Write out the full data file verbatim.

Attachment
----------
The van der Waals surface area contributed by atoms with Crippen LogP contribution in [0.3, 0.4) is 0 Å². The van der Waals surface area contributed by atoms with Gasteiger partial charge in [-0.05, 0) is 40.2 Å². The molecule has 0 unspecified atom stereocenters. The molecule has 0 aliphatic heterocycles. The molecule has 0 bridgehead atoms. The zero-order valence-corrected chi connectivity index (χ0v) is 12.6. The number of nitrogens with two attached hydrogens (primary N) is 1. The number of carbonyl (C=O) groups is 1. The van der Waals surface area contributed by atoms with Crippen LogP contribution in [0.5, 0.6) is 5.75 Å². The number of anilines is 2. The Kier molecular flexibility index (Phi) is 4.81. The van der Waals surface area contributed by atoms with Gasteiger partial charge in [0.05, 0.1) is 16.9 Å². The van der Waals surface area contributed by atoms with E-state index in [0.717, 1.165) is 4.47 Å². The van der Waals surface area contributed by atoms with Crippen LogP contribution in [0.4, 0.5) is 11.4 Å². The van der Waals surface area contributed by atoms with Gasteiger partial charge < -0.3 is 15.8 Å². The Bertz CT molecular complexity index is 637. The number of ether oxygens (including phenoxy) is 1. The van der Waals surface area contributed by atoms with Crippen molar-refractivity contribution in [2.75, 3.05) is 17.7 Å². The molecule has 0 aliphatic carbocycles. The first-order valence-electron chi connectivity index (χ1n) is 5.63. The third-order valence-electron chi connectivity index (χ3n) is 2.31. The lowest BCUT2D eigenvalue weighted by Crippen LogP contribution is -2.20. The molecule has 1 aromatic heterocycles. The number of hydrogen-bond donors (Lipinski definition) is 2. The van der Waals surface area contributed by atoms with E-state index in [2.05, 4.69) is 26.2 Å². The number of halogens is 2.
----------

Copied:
The van der Waals surface area contributed by atoms with Crippen LogP contribution in [0.3, 0.4) is 0 Å². The van der Waals surface area contributed by atoms with Gasteiger partial charge in [-0.05, 0) is 40.2 Å². The molecule has 0 unspecified atom stereocenters. The molecule has 0 aliphatic heterocycles. The molecule has 0 bridgehead atoms. The zero-order valence-corrected chi connectivity index (χ0v) is 12.6. The number of nitrogens with two attached hydrogens (primary N) is 1. The number of carbonyl (C=O) groups is 1. The van der Waals surface area contributed by atoms with Crippen LogP contribution in [0.5, 0.6) is 5.75 Å². The number of anilines is 2. The Kier molecular flexibility index (Phi) is 4.81. The van der Waals surface area contributed by atoms with Gasteiger partial charge in [0.05, 0.1) is 16.9 Å². The van der Waals surface area contributed by atoms with E-state index in [0.717, 1.165) is 4.47 Å². The van der Waals surface area contributed by atoms with Crippen LogP contribution in [0.4, 0.5) is 11.4 Å². The van der Waals surface area contributed by atoms with Gasteiger partial charge < -0.3 is 15.8 Å². The Bertz CT molecular complexity index is 637. The number of ether oxygens (including phenoxy) is 1. The van der Waals surface area contributed by atoms with Crippen molar-refractivity contribution in [2.75, 3.05) is 17.7 Å². The molecule has 0 aliphatic carbocycles. The first-order valence-electron chi connectivity index (χ1n) is 5.63. The third-order valence-electron chi connectivity index (χ3n) is 2.31. The lowest BCUT2D eigenvalue weighted by Crippen LogP contribution is -2.20. The molecule has 1 aromatic heterocycles. The number of hydrogen-bond donors (Lipinski definition) is 2. The van der Waals surface area contributed by atoms with E-state index in [2.05, 4.69) is 26.2 Å². The number of halogens is 2.